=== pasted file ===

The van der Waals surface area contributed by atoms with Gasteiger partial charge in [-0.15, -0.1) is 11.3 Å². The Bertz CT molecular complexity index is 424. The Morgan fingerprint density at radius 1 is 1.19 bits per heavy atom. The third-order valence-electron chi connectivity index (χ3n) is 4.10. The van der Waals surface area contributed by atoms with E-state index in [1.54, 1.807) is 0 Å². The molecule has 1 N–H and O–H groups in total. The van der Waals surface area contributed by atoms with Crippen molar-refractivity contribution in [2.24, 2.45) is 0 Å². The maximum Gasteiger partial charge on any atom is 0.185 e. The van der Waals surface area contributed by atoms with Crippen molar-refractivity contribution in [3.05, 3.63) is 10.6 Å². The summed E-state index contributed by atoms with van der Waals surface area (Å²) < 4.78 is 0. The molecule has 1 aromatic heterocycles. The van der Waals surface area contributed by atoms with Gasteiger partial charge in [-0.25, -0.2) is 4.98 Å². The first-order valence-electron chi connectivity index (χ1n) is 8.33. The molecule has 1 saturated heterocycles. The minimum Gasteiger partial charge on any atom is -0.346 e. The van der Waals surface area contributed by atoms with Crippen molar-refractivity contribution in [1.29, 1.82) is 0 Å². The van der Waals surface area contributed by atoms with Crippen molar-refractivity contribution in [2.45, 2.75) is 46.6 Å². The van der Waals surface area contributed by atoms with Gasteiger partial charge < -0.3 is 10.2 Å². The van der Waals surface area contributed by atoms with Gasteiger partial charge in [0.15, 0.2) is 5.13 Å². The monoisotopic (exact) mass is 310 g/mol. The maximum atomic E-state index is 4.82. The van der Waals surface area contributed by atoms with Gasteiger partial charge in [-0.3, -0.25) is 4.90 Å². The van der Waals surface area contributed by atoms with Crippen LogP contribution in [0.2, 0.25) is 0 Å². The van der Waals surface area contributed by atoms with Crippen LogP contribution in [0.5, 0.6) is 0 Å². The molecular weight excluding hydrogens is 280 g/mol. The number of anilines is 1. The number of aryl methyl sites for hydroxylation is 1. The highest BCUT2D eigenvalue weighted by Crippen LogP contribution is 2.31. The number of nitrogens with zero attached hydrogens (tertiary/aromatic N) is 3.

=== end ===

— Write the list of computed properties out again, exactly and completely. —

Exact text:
The van der Waals surface area contributed by atoms with Gasteiger partial charge in [-0.15, -0.1) is 11.3 Å². The Bertz CT molecular complexity index is 424. The Morgan fingerprint density at radius 1 is 1.19 bits per heavy atom. The third-order valence-electron chi connectivity index (χ3n) is 4.10. The van der Waals surface area contributed by atoms with E-state index in [1.54, 1.807) is 0 Å². The molecule has 1 N–H and O–H groups in total. The van der Waals surface area contributed by atoms with Crippen molar-refractivity contribution in [2.24, 2.45) is 0 Å². The maximum Gasteiger partial charge on any atom is 0.185 e. The van der Waals surface area contributed by atoms with Crippen molar-refractivity contribution in [3.05, 3.63) is 10.6 Å². The summed E-state index contributed by atoms with van der Waals surface area (Å²) < 4.78 is 0. The molecule has 1 aromatic heterocycles. The van der Waals surface area contributed by atoms with Gasteiger partial charge in [-0.25, -0.2) is 4.98 Å². The first-order valence-electron chi connectivity index (χ1n) is 8.33. The molecule has 1 saturated heterocycles. The minimum Gasteiger partial charge on any atom is -0.346 e. The van der Waals surface area contributed by atoms with Crippen molar-refractivity contribution in [1.29, 1.82) is 0 Å². The van der Waals surface area contributed by atoms with Crippen molar-refractivity contribution in [2.45, 2.75) is 46.6 Å². The van der Waals surface area contributed by atoms with Gasteiger partial charge < -0.3 is 10.2 Å². The van der Waals surface area contributed by atoms with Gasteiger partial charge in [0.15, 0.2) is 5.13 Å². The monoisotopic (exact) mass is 310 g/mol. The maximum atomic E-state index is 4.82. The van der Waals surface area contributed by atoms with Gasteiger partial charge in [-0.3, -0.25) is 4.90 Å². The van der Waals surface area contributed by atoms with Crippen LogP contribution in [0.2, 0.25) is 0 Å². The van der Waals surface area contributed by atoms with Crippen LogP contribution in [0.5, 0.6) is 0 Å². The molecular weight excluding hydrogens is 280 g/mol. The number of anilines is 1. The number of aryl methyl sites for hydroxylation is 1. The highest BCUT2D eigenvalue weighted by Crippen LogP contribution is 2.31. The number of nitrogens with zero attached hydrogens (tertiary/aromatic N) is 3.